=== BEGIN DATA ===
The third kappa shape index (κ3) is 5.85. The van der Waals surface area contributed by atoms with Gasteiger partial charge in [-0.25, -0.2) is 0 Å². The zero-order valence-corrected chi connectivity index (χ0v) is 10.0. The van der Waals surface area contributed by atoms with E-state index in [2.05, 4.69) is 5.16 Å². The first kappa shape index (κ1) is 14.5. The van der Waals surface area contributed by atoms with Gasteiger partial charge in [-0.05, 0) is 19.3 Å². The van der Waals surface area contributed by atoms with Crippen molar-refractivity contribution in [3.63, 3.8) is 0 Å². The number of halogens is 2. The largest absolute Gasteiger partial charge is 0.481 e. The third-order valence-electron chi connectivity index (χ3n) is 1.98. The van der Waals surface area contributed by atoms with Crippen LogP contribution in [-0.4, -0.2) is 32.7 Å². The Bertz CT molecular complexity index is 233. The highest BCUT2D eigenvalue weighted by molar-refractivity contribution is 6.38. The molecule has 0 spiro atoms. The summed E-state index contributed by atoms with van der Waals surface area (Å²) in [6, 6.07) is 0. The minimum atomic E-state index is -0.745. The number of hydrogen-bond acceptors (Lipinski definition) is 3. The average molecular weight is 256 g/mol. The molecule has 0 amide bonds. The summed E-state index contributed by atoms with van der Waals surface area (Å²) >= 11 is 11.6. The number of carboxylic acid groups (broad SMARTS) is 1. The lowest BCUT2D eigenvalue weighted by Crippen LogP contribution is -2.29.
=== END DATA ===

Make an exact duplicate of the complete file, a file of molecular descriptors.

The third kappa shape index (κ3) is 5.85. The van der Waals surface area contributed by atoms with Gasteiger partial charge in [-0.25, -0.2) is 0 Å². The zero-order valence-corrected chi connectivity index (χ0v) is 10.0. The van der Waals surface area contributed by atoms with E-state index in [2.05, 4.69) is 5.16 Å². The first kappa shape index (κ1) is 14.5. The van der Waals surface area contributed by atoms with Gasteiger partial charge in [-0.05, 0) is 19.3 Å². The van der Waals surface area contributed by atoms with Crippen molar-refractivity contribution in [3.63, 3.8) is 0 Å². The number of halogens is 2. The largest absolute Gasteiger partial charge is 0.481 e. The third-order valence-electron chi connectivity index (χ3n) is 1.98. The van der Waals surface area contributed by atoms with Crippen LogP contribution in [-0.4, -0.2) is 32.7 Å². The Bertz CT molecular complexity index is 233. The highest BCUT2D eigenvalue weighted by molar-refractivity contribution is 6.38. The molecule has 0 spiro atoms. The summed E-state index contributed by atoms with van der Waals surface area (Å²) in [6, 6.07) is 0. The minimum atomic E-state index is -0.745. The number of hydrogen-bond acceptors (Lipinski definition) is 3. The average molecular weight is 256 g/mol. The molecule has 0 amide bonds. The summed E-state index contributed by atoms with van der Waals surface area (Å²) >= 11 is 11.6. The number of carboxylic acid groups (broad SMARTS) is 1. The lowest BCUT2D eigenvalue weighted by Crippen LogP contribution is -2.29.